I put my company credit card to use and stayed overnight in Sunrise, FL at a La Quinta hotel. Apparently "La Quinta" is Spanish for The Quinta. It may mean villa, but their website says it means "accommodating". And for an over-priced, glorified Motel 6 hotel chain, I suppose they are. They were accommodating when I asked to move rooms from the one directly next to the elevator, which even at 11 pm was routinely, if not unrhytmically squealing up and down as I tried to sleep. They were also accommodating when I politely suggested they might want to take care of the roaches. They comped the $130 (corporate rate!) room charge. If I had paid the normal rate I wonder if I would have received a room without a moldy shower curtain or moldy tile?
The tour we do on the east coast shares similarities with the west coast tours, but my favorite difference has to do with the friendliness of the natives. While Purple Gallinules can be found on the airboat ride out west, they tend to be shy and are hard to see, but on the Miccasukee Reservation where I took the ride today, this one (my favorite bird here) came right up. They have iridescent purple, green and blue feathers and huge feet for walking in the marsh. The airboat ride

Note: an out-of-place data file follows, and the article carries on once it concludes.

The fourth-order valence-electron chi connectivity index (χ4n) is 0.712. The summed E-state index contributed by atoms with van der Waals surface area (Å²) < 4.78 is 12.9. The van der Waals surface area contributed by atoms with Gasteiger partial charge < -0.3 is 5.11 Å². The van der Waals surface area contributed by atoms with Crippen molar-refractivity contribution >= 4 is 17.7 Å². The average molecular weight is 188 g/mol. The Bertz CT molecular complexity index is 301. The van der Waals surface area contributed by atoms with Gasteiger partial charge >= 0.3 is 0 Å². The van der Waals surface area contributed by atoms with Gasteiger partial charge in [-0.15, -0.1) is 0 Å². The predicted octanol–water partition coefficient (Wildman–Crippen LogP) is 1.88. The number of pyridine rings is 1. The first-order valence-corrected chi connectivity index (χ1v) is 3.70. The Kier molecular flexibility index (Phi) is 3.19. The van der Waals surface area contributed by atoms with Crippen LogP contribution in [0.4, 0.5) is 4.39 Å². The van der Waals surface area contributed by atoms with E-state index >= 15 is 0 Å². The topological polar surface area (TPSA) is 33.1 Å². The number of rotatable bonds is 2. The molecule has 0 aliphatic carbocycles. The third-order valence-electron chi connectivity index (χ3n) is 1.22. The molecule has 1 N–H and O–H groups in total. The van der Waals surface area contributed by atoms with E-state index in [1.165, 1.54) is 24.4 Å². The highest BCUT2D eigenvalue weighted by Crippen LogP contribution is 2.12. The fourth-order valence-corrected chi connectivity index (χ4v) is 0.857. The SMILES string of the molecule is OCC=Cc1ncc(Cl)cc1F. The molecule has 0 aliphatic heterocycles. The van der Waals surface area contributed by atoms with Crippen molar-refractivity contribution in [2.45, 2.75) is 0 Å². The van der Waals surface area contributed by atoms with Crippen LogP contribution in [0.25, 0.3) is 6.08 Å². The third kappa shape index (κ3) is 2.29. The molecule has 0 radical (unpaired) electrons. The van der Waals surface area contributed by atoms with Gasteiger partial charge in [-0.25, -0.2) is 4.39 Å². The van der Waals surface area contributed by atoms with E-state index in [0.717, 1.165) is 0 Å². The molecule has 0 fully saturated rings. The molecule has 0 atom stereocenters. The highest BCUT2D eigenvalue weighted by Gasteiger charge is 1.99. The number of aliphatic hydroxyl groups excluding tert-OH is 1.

takes you out to a hammock or island in the middle of the river of grass where a Miccasuke elder sells handicrafts and Pepsi.The reservation is along Tamiami Trail (US-41) that cuts across the Everglades. Further out we stopped at the old Jetport, where in the 60's, the plan was to relocate Miami International (To the middle of the Everglades!). Now it's a mostly desolate "transfer station", but a good place to stop and look for gators and frogs. These two Green Treefrogs were tucked up under a palm frond. It's not easy finding frogs, or any amphibians for that matter. The phosphates, nitrates and pesticides that are dumped into the Everglades have had a serious impact on the populations of most frogs, whose semi-permeable skin absorbs toxins and causes all manner of reproductive issues.
We stopped in at Clyde Butcher's photography studio. I think of him as the Ansel Adams of the Everglades. He does a great deal of black-and-white photography of the area. Here's my best imitation for the day. (not the best i can do....)We also spotted a Florida Water Snake here. Non-venomous.
The day concluded with a boat ride into the Everglades National Park and the 10,000 islands where we had the luxury of watching Atlantic Bottlenose Dolphins, ahem, make more dolphins. This video I made shows two males and a female roiling about around the boat. Apparently there is no breeding season and they do this as much for enjoyment as they do to repopulate the species.